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Asia-Pacific Management Accounting Association

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  Guidelines for Moderators, Discussants and Presenters
           Tips for Presenting Conference Papers


Guidelines for Moderators, Discussants and Presenters


The APMAA conference consists of a plenary session, a panel session, parallel sessions and a company and cultural visit. For parallel sessions, here we provide some guidelines for moderators, discussants and presenters. The intent of the guidelines is to create sessions that benefit both the authors and the audience. It is particularly important that everyone pays attention to their time allocations.


Arrive at the session room ten minutes prior to the scheduled starting time and introduce yourself to the presenters and discussants.

Begin the session (on time) by welcoming the audience and stating the session title. Tell how the session will be run, notifying the audience how many papers will be presented, how long each presentation will be and when there will be time for questions. Keep your own comments to a minimum-stick to introducing presenters and their paper titles. It is crucially important that you keep presenters to their allotted times.

Moderators have a variety of different ways for communicating time use to presenters. One way is to sit in the front row after introducing a speaker, where you can be seen by the presenter when he or she looks up. Bring along time cards which can be read from that distance. As a minimum, have a 5-minute card and a wrap-it-up card. Regardless of your preferences, be tough with presenters who try to continue past their allotted time.

After the papers have been presented, introduce the discussant, who will comment on the papers. Keep track of the discussants time, alerting him or her when time is running out as you did with the paper presenters. After the discussion, open the session to questions, where you will serve as a traffic coordinator. In managing the question-and-answer-time, please ask questioners to identify themselves and to keep their comments as short as possible to allow the presenters to respond in full.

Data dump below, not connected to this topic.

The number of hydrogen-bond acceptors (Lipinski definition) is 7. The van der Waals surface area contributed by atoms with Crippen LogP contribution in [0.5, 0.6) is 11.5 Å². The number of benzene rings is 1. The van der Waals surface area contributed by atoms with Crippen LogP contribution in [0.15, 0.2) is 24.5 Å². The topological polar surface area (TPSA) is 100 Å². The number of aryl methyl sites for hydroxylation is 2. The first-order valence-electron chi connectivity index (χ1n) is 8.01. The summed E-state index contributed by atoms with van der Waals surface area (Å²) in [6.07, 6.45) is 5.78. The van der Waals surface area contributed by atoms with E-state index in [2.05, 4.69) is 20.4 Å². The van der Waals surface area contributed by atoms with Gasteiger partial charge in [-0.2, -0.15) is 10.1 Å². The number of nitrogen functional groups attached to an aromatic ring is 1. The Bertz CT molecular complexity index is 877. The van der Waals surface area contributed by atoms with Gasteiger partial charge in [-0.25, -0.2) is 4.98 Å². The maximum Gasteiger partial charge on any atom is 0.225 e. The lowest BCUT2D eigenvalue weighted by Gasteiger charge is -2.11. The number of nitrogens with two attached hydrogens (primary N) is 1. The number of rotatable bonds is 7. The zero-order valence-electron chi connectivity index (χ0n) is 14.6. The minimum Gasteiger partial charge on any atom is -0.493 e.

In case you are presenting a paper yourself during the session you are moderating, we strongly recommend you present at the end of the session, even if this means altering from the printed program slightly.

Finally, make sure that the session ends on time so that the next group can get into the room on time.


Arrive at the session room ten minutes before the scheduled starting time and introduce yourself to the moderator and the presenter.

Before the session, read the papers and prepare your comments on PPT slides in order to have a vivid discussion.

Try to mention the strengths of a paper, besides your suggestions for improvement. One of the big challenges for a discussant is making points that are useful to the authors, yet interesting to the audience. Try to avoid an ‘insider’ discussion that probes small details of a paper.

Finally, make sure to wrap-up on time and keep an eye out for the moderators’ time cards


Arrive at the session room ten minutes before the scheduled starting time and introduce yourself to the moderator and the discussant

While developing your PPT slides, consider what information is necessary to guide the audience through key points of your paper. During your presentation, quickly go through the literature, concisely describe your methodology, and spend the bulk of the time on results, discussion, and conclusions. Try not to overwhelm the audience with a lot of tables that each takes much time to interpret. In a nutshell, interpret your research rather than simply lay out the facts.

Before the session, go over your PPT slides to have a sense of how much time required, and then adjust according to your allotted time. The moderator will use time cards to remind you the amount of time left. Please wrap your presentation up on time.